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All fungi reproduce using spores, which are more fragile than seeds but far easier to produce

Friday, March 14, 2014 by: David Gutierrez, staff writer
Tags: fungi, plant reproduction, spores

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(NaturalNews) Like nearly every species of fungus, primitive plants reproduce by means of structures known as "spores" rather than the seeds we are more familiar with. These plants, including mosses and ferns, are much more similar to the ancestral plants that dominated the land before the evolution of seeds. Yet, in spite of the fact that seed-bearing plants have become so much more successful and have overtaken the earth, spores provide enough key advantages over seeds that these primitive plants continue to thrive and flourish in many parts of the world.

In biological terms, a spore is defined as a usually single-celled reproductive structure that possesses the ability to develop into a new organism, either on its own or through combination with another spore. This means that pollen is technically a specialized type of spore that combines with another specialized (female) spore to produce a seed. More colloquially, however, spores and seeds are considered separate reproductive strategies.

The advantages of seeds over the more primitive spores are fairly obvious: Seeds possess a hard coating that protects the embryonic plant from predation and the elements. In addition, seeds contain a fairly large quantity of food to help jump-start the young plant. This combination allows seeds to remain dormant for long periods of time until conditions are most favorable for growth and then sprout fairly quickly. In contrast, spores are easily destroyed and die quickly unless they are dispersed immediately into favorable conditions that include large amounts of water. This is why spore-bearing plants are almost unheard of in deserts (although certain varieties of fungus are hardier).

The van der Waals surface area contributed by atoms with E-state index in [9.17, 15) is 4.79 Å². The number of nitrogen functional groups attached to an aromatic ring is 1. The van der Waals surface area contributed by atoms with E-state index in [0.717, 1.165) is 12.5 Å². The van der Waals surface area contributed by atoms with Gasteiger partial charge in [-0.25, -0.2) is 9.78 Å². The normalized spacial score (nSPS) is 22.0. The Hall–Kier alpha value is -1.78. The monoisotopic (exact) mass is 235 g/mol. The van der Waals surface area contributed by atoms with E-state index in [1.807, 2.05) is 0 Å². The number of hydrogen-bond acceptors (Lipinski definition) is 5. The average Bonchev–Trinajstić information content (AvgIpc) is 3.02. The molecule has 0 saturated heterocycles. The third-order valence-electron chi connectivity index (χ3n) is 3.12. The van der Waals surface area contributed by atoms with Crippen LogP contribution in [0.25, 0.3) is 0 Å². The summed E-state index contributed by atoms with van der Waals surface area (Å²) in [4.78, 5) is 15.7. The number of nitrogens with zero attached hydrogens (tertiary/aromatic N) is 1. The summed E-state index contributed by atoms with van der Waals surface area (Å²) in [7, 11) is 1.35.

But this main advantage of seeds is also their weakness: That hard coating and extra food storage are very energetically expensive to produce. In contrast, a spore-bearing plant or fungus can produce literally millions of spores at very minimal energetic and nutritional costs. When you can produce that many spores, it doesn't particularly matter that the vast majority of them will die without ever producing a new organism.

Like seeds, spores are dispersed by a wide variety of strategies. The most common method of dispersal is through explosive discharge, either in a cloud or in the form of liquid droplets. Wind dispersal is also very common, and insect dispersal has also been documented.



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